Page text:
Kyogle CWA member develops national water safety program
KYOGLE Country Women's Association member Mikaela Kerwin, 18, has developed a program to help bridge gaps in water safety training across Australia.
Ms Kerwin, a second year social sciences student and swim teacher, realised there weren't programs available for culturally and linguistically diverse members of the community.
"Everyone should have access to that kind of service," she said.
"I went online and saw the culturally and linguistically diverse community doesn't really have a specified program, so I started working that out, and from there stepped it up."
Over the last university break, Ms Kerwin put her proposal and a full report to the Royal Life Saving Australia and New South Wales branches.
"Both branches got back to me quite excitedly," she said.
"I met with the senior director of education and the chief operations officer of Royal Life Saving Australia just last Tuesday in Sydney."
The CWA Kyogle Evening Branch members helped Ms Kerwin pay for the trip to Sydney.
Ms Kerwin successfully negotiated rolling out the pilot program, and plans to do that in January 2017.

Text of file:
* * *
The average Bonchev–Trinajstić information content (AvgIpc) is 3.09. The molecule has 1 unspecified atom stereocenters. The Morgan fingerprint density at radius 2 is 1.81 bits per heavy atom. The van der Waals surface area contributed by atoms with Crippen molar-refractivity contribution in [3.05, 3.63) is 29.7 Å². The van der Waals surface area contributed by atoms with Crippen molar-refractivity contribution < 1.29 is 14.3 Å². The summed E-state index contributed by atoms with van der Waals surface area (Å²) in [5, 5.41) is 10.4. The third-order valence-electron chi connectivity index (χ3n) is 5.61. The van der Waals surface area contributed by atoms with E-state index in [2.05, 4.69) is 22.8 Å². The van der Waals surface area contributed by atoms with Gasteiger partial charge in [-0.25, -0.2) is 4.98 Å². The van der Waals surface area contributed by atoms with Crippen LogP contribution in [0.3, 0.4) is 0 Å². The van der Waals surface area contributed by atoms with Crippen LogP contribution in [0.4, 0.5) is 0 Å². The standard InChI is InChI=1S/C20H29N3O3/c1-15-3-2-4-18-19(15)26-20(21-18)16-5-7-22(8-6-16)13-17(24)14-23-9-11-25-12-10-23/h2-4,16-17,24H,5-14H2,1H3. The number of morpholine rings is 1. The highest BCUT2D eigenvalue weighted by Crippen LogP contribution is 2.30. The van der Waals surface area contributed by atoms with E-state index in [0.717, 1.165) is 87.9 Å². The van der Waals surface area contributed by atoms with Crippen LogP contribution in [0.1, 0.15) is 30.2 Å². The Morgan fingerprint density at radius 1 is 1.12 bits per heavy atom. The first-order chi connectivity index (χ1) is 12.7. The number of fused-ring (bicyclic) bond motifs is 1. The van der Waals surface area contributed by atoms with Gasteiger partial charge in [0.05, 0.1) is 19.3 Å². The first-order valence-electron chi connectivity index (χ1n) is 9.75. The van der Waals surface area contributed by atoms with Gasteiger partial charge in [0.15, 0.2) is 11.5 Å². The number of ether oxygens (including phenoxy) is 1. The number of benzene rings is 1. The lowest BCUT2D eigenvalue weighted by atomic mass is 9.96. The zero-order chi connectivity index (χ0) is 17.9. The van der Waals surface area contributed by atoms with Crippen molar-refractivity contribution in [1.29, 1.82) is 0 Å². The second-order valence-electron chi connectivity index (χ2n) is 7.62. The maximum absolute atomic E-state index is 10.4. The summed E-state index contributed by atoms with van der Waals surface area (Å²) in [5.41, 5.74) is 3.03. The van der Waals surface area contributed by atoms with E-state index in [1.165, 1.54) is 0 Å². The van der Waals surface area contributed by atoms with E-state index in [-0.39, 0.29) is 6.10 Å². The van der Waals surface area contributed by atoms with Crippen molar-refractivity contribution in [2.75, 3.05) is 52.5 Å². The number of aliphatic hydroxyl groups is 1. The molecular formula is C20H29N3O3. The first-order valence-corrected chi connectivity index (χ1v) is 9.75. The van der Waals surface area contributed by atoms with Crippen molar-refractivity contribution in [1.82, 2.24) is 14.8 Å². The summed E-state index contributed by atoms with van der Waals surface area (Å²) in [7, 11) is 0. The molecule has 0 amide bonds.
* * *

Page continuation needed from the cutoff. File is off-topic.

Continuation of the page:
She said it wasn't all smooth sailing, however, as there were times she hit roadblocks.
"I approached a branch about starting the pilot program and they helped me out, but it ended up being a dead end," she said.
"For a little bit there I lost the initiative for it; I didn't think it would go anywhere.
"But then I moved back to Kyogle over the university break and mum encouraged me to send it out to RLS Australia and New South Wales.
"That's when I got the good feedback and it really started to hit off again."
Ms Kerwin is currently living in Brisbane where she is studying at the University of Queensland.
She drives to Kyogle weekly to pick up fruits from the family's acreage to sell at Brisbane markets.
She said she joined the CWA Kyogle branch rather than the Brisbane branch because it was where she really associated with; it was her home.